3. SourceForge (July 2004). "Project of the Month July 2004 - Audacity". Archived from the original on 23 December 2008. Retrieved 2008-11-27. 
  4. United Nations Conference on Trade and Development (2004). "E-Commerce and Development Report 2004" (PDF). Archived (PDF) from the original on 3 December 2008. Retrieved 2008-11-27. 
  5. 5.0 5.1 "Audacity: Free Audio Editor and Recorder". Retrieved 5 January 2012. 
  6. 6.0 6.1 "About Audacity". Retrieved 2012-02-19. 
  7. Audacity Team. "License, and Advice for Vendors and Distributors". Archived from the original on June 20, 2015. Retrieved 2010-02-23. 
  8. "Version 0.8: May 28, 2000" in README.txt of
  9. "Credits". Retrieved 2012-02-19. 
  10. " All-Time Top Downloads". Archived from the original on 12 November 2010. Retrieved 29 October 2010. 
  11. " 2007 Community Choice Awards". Archived from the original on 20 January 2008. Retrieved 2008-01-19. 
  12. " 2009 Community Choice Awards". Retrieved 2012-02-04. 
  13. "Download Audacity". 
  14. 14.0 14.1 14.2 14.3 James Crook (March 15, 2012). "Chapter 2. Audacity". The Architecture of Open Source Applications. Amy Brown, Greg Wilson. ISBN 978-1257638017. 
  15. "Podcasting with Linux Command Line Tools and Audacity". Archived from the original on 18 January 2008. Retrieved 2008-01-19. 
  16. Frere-Jones, Sasha (May 2, 2011). "World of Wonder: How Merrill Garbus left the theatre and took the stage." The New Yorker. Retrieved 2015-05-16.
  17. "Themes". 
  18. "Waveform colorways". 
  19. "Playing and Recording". 
  20. "Scrubbing and Seeking". Archived from the original on 2016-03-08. 
  21. "Timer Record". 
  22. "Note Tracks". 
  23. "Edit commands in Audacity". 
  24. "Audacity's Envelope Tool". 
  25. "Change Tempo". 
  26. "Copying tapes, LPs or MiniDiscs to CD". 
  27. "Cross-platform downloads for Audacity". 
  28. "wxWidgets Cross-platform GUI Library". 
  29. "Index of Effects, Generators and Analyzers in Audacity". 
  30. "Nyquist Plug-ins Reference". 
  31. Audacity development team . "Audacity: Plug-ins and Libraries". 
  32. "Noise Reduction". 
  33. "Vocal Reduction and Isolation". 
  34. "Change Pitch".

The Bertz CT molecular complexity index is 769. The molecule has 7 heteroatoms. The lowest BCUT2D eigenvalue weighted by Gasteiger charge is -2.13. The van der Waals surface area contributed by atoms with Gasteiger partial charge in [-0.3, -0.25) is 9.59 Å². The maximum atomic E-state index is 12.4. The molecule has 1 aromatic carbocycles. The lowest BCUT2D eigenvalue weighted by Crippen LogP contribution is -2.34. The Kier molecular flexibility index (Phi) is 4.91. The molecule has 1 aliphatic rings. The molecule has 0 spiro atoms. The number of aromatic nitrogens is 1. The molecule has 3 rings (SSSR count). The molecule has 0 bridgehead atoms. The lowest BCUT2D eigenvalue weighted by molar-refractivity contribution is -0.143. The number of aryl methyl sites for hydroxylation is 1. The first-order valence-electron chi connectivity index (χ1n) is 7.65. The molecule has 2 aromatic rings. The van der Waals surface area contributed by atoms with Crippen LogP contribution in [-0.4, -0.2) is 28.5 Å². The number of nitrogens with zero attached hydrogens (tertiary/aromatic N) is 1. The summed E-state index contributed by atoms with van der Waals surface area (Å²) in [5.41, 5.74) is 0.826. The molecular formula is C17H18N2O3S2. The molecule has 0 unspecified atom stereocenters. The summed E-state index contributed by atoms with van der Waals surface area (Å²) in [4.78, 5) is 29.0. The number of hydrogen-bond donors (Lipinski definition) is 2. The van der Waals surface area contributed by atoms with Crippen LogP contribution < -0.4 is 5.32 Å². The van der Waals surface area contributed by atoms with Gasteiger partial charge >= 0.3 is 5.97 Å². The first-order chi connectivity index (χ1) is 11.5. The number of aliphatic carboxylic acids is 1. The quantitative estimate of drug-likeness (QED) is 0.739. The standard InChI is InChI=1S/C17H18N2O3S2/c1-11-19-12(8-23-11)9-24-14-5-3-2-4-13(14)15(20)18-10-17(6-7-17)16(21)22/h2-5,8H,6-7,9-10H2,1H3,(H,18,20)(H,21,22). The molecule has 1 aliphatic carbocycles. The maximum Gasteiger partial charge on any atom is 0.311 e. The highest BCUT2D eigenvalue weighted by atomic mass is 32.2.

35. "Real-time preview of effects". 
  36. "Manage Effects, Generators and Analyzers". 
  37. "Audacity Tracks Menu". Archived from the original on 2016-03-04. 
  38. "Multichannel Recording". 
  39. "Plot Spectrum". 
  40. "Audacity's Spectrogram View". 
  41. Audacity development team (2006-10-30). "Audacity 1.3.2 a 1.2.5 released". Retrieved 2010-01-19. 
  42. "Importing Audio". 
  43. "Audacity Manual". 
  44. "Calf Studio Gear supports LV2". 
  45. "FAQ:How do I install VST plug-ins? - Audacity Manual". Retrieved 2013-08-09. 
  46. "Audacity: Features". 2013-03-22. Retrieved 2013-09-08. 
  47. "Changing the current language - Audacity Wiki". 2013-01-04. Retrieved 2013-09-08. 
  48. "Languages page in the Audacity Manual". 
  49. Jaworski, Nick; Thibeault, Matthew D. (2011). "Technology for Teaching: Audacity. Free and open-source software". Music Educators Journal. 98 (2): 39–40. doi:10.1177/0027432111428745. ISSN 0027-4321. 
  50. "Audacity". CNET. 2008-11-08. Retrieved 2013-09-01. 
  51. Gralla, Preston (2008-10-22). "Audacity". PC World. Retrieved 2013-09-01. 
  52. Wallen, Jack (2011-07-18). "Giving Audacity its due: An audio editor with serious functionality". Tech Republic. Retrieved 2013-09-01. 
  53. Muchmore, Michael (2010-02-05). "Audacity 1.2 review". Retrieved 2013-09-01. 
  54. "Studying Cases Chapter 6. Transparency". 
  • Franklin, Jerry (2006). "The Sheer Audacity: How to Get More, in Less Time, from the Audacity Digital Audio Editing Software": 92–105. doi:10.1109/IPCC.2006.320394. 
  • Mazzoni, Dominic; Dannenberg, Roger B. (2002). "A Fast Data Structure for Disk-Based Audio Editing". Computer Music Journal. 26 (2): 62–76. doi:10.1162/014892602760137185. ISSN 0148-9267. 
  • Bernardini, Nicola; Rocchesso, Davide (2002). "Making Sounds with Numbers: A Tutorial on Music Software Dedicated to Digital Audio". Journal of New Music Research. 31 (2): 141–151. doi:10.1076/jnmr. ISSN 0929-8215. 

External links[edit | edit source]